Shaver’s Creek Environmental Center is closed through June 30 as part of Penn State’s efforts to maintain public health and safety in the face of the COVID-19 outbreak. Many public programs and school visits are also canceled, rescheduled, or reconfigured for virtual delivery. For questions, please contact us at ShaversCreek@psu.edu. For the latest updates and information, visit: virusinfo.psu.edu.

Site 4: Dark Cliffy Spot

Site 4 of the Long-term Ecological Reflections Project (LTERP) at Shaver’s Creek is affectionately named the “dark cliffy spot,” and is situated along the Woods Route trail, downstream of the Lake Perez dam and a few hundred feet upstream along an unnamed tributary of Shaver’s Creek. It’s found among a grove of Eastern hemlocks, near a tall section of exposed bedrock along the stream.

For the next 100 years, writers, artists, musicians, children, students, and community members are invited to reflect on this and the seven other locations designated as part of the LTERP. This collection of reflections will provide an interesting and unique record over the next century so that future generations can better learn the story of this place.

Please enjoy these excerpts from several contributors to the project, and follow the links to read their full Creek Journals.

David Taylor (2013)

Read David’s full Creek Journal 

Scott Weidensaul, Author (2006)

I am fish-watching, from a kingfisher’s-eye view six feet above the stream — not that there’s much of a stream, after almost two months of hard drought. The stream is silent, its trickle audible only when I crouch beside the water, a thin, sibilant gasp. Although it’s only August, the black birches are calling it quits, dropping their prematurely yellow leaves, which lie along the water line below dull, crackly moss.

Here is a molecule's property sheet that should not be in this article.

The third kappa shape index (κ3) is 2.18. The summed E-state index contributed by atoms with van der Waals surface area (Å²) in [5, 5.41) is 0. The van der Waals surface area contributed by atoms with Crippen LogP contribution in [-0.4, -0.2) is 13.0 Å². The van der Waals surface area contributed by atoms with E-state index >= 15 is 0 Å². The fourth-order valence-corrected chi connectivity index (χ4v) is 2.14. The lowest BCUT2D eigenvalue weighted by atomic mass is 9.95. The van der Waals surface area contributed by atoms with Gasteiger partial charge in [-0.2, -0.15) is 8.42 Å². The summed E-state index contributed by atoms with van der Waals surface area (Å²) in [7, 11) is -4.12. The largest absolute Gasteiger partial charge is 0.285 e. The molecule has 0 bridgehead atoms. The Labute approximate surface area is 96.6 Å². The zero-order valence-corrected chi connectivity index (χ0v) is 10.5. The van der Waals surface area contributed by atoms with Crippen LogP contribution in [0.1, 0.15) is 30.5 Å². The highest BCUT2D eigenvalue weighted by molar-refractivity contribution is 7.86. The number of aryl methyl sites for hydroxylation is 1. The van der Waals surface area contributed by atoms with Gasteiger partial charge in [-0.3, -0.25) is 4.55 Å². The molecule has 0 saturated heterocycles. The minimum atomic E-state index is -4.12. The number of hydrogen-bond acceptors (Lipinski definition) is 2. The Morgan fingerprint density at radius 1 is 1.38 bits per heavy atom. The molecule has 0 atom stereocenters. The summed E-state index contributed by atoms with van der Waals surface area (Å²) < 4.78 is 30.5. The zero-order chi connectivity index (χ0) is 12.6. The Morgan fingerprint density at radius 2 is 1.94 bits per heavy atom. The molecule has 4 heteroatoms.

Beneath the rock wall, the pool has shrunk to a clear prison barely six feet wide and at most a foot deep, stretching along the curved rock face for ten or fifteen yards. But it is still and crystalline, and with my binoculars I can see all of the inmates perfectly.

Read Scott’s full Creek Journal

David Gessner, Author (2012)

Stitler assessed this place he had found himself in, with one greedy glance. The moss wall seemed to sweat and blocked out what little light there was. He licked at his wound like some sort of deranged cat and then nodded to himself as if he had come to some fine hotel for the night, a place that would meet all his needs. (from “The Dark, Cliffy Place, A Fiction Fragment in Imitation of Cormac McCarthy”)

Read David’s full Creek Journal

Ian Marshall, Author/LTERP Founder (2006)

The stream is low now, but still flowing, gently, over smooth, mossed-over boulder slabs upstream. Lots of small trout in the pool there, then tumbled scree, then another pool, and more small fish, all this enclosed on both sides of the stream by the vertical rock slabs that make me think of this as the “mini-canyon” site. But this canyon is only about twenty feet deep, though above the rock slabs the hillside is steep.

Read Ian’s full Creek Journal

Katie Myers (2007)

Both in New Jersey and in Pennsylvania, my favorite place to be in the woods is a hemlock stand. Since the shade-tolerant leaves go all the way down the tree, hemlock seems to be a much more personal tree than pines with their needles high up in the canopy. Even in the dead of winter, a hemlock stand is a riot of green, especially if rhododendron bushes with their evergreen leaves are there as well. It is a welcome change from a wood that can seem lifeless and frozen. Hemlock stands are a welcoming oasis for the winter-weary traveler.

Read Katie’s full Creek Journal

Todd Davis (2008)

Falling Snow

Under the oak the imprint of wings, angel white,
or what the vole might call demon, dark tips

of feathers, lines curved like the sun, and two trenches
dug in the midst of these fallen shadows, cast of talons

dragging life from beneath the floor, subnivean
home to the least among us, simple evidence of what

the living do: a bit of wood, leaves to insulate,
hole stocked with acorns and dried berries, a circle

where sleep laid its head, no telling when death
might arrive, descent quiet as falling snow.

Read Todd’s full Creek Journal

For more information

For more information on the Long-term Ecological Reflections Project, or to learn how to contribute material, please email Doug Wentzel at djw105@psu.edu.